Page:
Responder can be downloaded from the GitHub page and copied over using scp. It is possible to install the package using git (the turtle uses opkg package manager) but again, this can use up precious storage space and in my experience wasn’t worth the hassle. It is also worth noting that saving anything in the /tmp/ directory will be wiped any time the device is rebooted (unplugged), so avoid storing anything you’d like to keep in there.

Most penetration testers will be familiar with Responder and its capabilities. It can often be a quick and easy route to DA if hashes are flying around the network. However, assuming your goal is to be somewhat stealthy and remain undetected, I recommend initially running Responder in ‘analyze’ mode to gain more information about what is going on within the network before you start interfering with it. Tools such as nmap are also available on the box itself to aid in enumeration of the network.

Figure 5- Responder in analyze mode

Figure 6 – Responder grabbing a hash in turtle

Another option for expanding the toolset available is to use a tool like sshuttle from our VPS. sshuttle allows an SSH connection to serve as a VPN connection, granting the ability to automatically route traffic over the tunnel without the use of proxies. This massively and effortlessly expands the toolset and capabilities available from the physical implant, as it is now possible to bypass the crippling storage and processing limitations and run tools directly from a VPS. I chose to make use of impacket, which is a collection of attacking scripts that can be used to gain execution on host machines, move laterally through the network and escalate privileges.

The following command will tunnel all of the traffic from the VPS box through the turtle:

Figure 7- sshuttle

As all of our traffic is now being routed through the LAN turtle sitting inside the victim’s network, we can use some of the tools that come with impacket to attack the internal network. The following screenshot demonstrates a successful kerberoast attack against the victim domain carried out from the VPS:

Figure 8- Kerberoasting the internal network from the AWS server through the turtle.

Out of Band Access

The most interesting aspect of the LAN turtle are its 3G capabilities, which allow us to carry out all of the activities listed so far out-of-band. This is very useful to an attacker because the device will not be using the victim network to reach out to the VPS. This can be particularly advantageous in mature environments that make use of effective network monitoring, cyber security operation centres and data loss prevention policies.

These defences would almost definitely flag the type of data and manner of traffic trying to leave the network, leading to alerts being raised about a possible compromise or rogue device planted within the network. Using out-of-band means to exfiltrate data and carry out attacks can help reduce the risk of being detected and increase the chance of maintaining access to the network for an extended period of time.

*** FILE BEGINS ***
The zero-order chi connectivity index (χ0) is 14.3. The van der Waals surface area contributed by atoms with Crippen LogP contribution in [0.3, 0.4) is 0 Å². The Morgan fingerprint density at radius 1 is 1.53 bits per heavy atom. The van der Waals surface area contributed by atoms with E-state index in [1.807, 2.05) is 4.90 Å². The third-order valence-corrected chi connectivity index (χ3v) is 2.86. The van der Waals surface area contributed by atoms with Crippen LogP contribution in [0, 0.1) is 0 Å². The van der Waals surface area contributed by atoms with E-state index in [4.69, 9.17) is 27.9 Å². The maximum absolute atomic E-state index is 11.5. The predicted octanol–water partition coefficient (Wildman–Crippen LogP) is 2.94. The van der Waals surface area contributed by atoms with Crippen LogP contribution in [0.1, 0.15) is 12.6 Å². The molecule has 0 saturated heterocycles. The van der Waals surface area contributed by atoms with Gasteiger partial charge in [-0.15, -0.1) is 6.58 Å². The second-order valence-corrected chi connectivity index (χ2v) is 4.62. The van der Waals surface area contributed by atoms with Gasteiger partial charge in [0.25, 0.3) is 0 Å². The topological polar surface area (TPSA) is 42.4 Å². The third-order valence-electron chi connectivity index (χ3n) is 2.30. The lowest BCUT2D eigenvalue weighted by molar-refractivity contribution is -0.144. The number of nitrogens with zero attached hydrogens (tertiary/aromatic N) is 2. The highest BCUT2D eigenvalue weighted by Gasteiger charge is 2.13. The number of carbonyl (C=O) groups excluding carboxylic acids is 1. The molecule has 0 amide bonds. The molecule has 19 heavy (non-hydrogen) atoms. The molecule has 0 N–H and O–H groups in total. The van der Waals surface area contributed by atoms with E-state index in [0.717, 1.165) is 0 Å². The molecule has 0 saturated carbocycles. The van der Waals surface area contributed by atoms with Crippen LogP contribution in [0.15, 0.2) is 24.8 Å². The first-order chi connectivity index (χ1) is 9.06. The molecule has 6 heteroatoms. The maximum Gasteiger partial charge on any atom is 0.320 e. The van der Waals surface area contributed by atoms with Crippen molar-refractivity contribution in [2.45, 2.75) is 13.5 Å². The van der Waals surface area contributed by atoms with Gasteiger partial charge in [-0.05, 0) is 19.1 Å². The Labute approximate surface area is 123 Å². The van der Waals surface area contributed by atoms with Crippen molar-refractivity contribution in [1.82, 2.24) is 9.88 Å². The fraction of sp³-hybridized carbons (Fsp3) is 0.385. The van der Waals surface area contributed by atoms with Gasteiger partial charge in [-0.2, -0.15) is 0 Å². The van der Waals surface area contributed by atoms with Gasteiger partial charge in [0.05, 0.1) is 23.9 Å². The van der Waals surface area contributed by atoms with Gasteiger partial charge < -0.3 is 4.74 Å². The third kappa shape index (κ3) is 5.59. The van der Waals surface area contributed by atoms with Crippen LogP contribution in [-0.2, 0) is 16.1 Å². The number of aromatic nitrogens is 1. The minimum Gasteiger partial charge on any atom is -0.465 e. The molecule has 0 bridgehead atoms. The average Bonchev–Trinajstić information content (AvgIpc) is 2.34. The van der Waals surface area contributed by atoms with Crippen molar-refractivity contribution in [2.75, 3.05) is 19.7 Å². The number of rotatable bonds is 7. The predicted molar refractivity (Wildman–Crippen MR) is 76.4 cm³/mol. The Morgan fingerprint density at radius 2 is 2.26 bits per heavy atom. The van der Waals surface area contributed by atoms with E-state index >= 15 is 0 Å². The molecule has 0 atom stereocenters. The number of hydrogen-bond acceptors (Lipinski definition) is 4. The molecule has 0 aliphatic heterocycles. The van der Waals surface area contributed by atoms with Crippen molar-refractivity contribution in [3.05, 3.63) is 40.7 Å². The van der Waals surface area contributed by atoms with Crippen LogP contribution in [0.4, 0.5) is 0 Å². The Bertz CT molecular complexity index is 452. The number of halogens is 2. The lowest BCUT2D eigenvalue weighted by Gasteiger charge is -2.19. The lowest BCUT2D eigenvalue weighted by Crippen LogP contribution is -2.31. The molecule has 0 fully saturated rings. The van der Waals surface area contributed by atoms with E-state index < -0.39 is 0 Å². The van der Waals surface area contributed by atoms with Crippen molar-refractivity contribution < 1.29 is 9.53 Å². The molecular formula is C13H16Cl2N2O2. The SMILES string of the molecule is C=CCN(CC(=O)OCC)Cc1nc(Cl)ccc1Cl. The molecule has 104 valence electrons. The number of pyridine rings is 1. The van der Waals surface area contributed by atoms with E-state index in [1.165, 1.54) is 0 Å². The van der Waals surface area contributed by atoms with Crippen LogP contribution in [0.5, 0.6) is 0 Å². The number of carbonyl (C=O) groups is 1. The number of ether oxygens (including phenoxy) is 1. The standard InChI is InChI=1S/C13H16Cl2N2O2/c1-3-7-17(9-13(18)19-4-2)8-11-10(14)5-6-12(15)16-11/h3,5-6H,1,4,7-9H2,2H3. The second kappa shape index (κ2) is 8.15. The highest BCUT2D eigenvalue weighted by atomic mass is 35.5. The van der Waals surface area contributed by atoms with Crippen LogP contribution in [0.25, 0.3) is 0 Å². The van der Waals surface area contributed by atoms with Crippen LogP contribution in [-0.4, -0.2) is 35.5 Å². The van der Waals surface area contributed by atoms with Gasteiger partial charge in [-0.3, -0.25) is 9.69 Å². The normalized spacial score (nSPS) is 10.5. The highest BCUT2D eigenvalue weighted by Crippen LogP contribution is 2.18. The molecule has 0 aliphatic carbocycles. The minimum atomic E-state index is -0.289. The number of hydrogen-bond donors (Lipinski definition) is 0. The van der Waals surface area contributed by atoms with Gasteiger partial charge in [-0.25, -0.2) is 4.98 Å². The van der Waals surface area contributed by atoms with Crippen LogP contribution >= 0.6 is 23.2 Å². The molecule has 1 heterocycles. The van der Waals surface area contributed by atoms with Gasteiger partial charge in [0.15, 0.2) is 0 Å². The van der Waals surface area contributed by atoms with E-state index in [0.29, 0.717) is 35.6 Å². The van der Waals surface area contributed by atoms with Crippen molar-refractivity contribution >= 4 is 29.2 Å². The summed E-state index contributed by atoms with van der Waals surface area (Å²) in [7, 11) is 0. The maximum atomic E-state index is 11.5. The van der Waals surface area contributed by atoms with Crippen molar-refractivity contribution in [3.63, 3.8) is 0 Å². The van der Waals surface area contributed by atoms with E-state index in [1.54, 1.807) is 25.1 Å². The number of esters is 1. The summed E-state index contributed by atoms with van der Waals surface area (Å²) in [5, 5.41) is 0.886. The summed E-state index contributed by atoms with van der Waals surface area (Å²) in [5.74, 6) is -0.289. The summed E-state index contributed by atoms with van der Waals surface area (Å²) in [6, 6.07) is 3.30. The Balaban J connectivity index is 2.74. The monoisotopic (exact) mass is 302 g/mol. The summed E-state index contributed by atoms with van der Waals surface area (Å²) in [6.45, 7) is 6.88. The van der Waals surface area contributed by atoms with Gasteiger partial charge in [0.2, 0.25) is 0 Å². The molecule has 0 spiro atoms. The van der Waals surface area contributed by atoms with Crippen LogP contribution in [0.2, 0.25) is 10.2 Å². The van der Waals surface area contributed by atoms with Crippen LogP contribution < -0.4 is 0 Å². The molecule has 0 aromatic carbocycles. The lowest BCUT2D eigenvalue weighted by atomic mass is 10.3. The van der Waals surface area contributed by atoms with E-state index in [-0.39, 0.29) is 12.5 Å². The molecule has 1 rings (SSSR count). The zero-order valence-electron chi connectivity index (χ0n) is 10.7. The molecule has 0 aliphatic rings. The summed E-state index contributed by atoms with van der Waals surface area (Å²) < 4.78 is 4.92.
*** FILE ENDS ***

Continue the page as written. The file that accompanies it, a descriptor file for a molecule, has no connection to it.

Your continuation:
To test the 3G capability, I purchased a pre-loaded data sim on the 3 network:

Figure 9- Sim card for 3G access

The turtle takes a micro SIM card and it can be inserted into the device like so:

Figure 10 – Sim card installed

Once the card is installed, it is just a matter of updating the APN information to and disabling the WAN fallback to ensure all data is transmitted out-of-band.

Figure 11- 3G settings

Connectivity can be confirmed by finding out the external IP address of the turtle:

Figure 12 – External IP Address

A simple whois lookup confirms that the device is using the three network:

Figure 13- Whois information

External Power Source

One final consideration is the ability to connect the turtle to an external power source, as the device does not need to be connected to a computer to operate. This capability could allow the device to be stored in a stealthier location if a USB dongle would stand out when connected to a workstation. However, this scenario will remove the ability to carry out of some attacks based on intercepting or interfering with the connected machine. The following image demonstrates that the LAN turtle can be powered by an external battery:

Figure 14- External power source

This might be useful if you only require a limited time within the network. However, a more robust solution would be to find an unused floor panel such as this:

Figure 15 – Floor panel. Credit:

These panels would be an ideal hiding spot for our rogue device. As there are power sockets and ethernet ports, it would be possible to constantly have the device powered via a USB plug and connected to the network via an ethernet cable. Throw a label on the device and it is even less likely to be disturbed:

Figure 16 – USB powered with label


The LAN turtle 3G is a powerful tool that could aid both penetration testers and red teamers in engagements where physical social engineering is in scope. The device does have some limitations, but these can largely be overcome by offloading the bulk of the work to a VPS.

Other workarounds such as using tools and scripts manually loaded onto the filesystem as opposed to relying on the inbuilt modules can help compensate for the device’s shortcomings. One improvement I would like to see would be power over ethernet, as the target environment may have USB ports locked down and having to find an external power source close enough to an ethernet port could be an issue.

Whilst there are certainly more powerful devices (such as the raspberry pi), a huge positive in favour of the LAN turtle is the fact that it looks the part. The casing for the device means it would be unlikely to stand out inside most networks, whereas a homemade device with the circuit board still on show sticking out of a workstation would likely raise a few eyebrows.